(a) it constitutes personal data; and

(b) the condition set out in s. 40(3A)(a) of FOIA is satisfied, namely that disclosure to a member of the public would contravene any of the data protection principles in the GDPR.

In our view (a) is satisfied because the information sought by you relates to an identifiable, living individual, and (b) is also satisfied because disclosure would breach the first data protection principle in Article 5(1)(a) of the GDPR, which requires that personal information is processed fairly, lawfully and in a transparent manner; processing includes disclosure.

In relation to fairness, IPSA is required to process personal data in a manner in which people, including MPs and their staff, would reasonably expect.

We recognise that there is a legitimate interest in ensuring transparency in matters relating to the spending of public funds, which we believe is met by the significant amount of information already published.

We do not consider it within the reasonable expectations of MPs or their staff that the correspondence exchanged with us about their security arrangements or requirements for measures or additional measures would be released into the public domain.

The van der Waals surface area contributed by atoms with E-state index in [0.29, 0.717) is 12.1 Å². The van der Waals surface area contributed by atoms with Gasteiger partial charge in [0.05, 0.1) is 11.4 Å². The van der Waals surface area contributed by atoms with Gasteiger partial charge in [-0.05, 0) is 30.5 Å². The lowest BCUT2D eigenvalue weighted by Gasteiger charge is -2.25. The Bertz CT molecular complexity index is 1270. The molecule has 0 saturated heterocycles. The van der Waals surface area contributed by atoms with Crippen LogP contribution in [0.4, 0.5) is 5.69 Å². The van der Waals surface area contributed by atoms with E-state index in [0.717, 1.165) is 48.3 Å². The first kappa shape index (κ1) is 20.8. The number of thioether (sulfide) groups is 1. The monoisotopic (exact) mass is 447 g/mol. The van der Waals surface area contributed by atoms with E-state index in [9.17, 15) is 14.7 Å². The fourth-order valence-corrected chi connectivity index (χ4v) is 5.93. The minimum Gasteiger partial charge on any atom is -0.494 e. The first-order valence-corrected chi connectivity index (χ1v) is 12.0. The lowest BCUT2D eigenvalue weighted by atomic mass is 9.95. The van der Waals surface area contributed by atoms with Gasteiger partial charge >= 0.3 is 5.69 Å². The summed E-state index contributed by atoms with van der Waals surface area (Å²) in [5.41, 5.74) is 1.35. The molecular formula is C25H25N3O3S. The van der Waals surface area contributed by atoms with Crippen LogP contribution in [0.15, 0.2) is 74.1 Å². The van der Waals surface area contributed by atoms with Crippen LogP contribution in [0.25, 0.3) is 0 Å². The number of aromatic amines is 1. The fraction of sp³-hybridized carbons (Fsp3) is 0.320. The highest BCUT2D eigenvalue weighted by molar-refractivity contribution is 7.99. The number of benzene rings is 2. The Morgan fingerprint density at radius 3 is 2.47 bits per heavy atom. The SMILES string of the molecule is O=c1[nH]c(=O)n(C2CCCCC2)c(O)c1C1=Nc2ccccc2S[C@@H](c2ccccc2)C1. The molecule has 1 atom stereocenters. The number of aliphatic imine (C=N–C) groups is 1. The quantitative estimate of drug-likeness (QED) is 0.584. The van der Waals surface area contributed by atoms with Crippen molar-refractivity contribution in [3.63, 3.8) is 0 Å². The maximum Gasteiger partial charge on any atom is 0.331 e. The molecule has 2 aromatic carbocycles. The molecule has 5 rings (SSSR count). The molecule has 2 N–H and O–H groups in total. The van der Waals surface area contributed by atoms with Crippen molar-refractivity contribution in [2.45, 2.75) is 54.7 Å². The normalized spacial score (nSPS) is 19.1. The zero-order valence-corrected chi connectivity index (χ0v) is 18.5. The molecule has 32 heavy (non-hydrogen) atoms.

As such, we do not consider that disclosure of the requested information about MPs’ requirements for specific security measures would be fair, and are obliged to withhold it from disclosure under section 40(2) of the FOIA.

This part of the section 40 exemption is an absolute exemption and so no consideration of public interest arguments for and against disclosure is required.

This concludes our response to your request.

Ref:
CAS-140396
Disclosure:
May 29, 2019
Categories:
SECURITY ASSISTANCE
Exemptions Applied:
Section 24, Section 31, Section 38, Section 40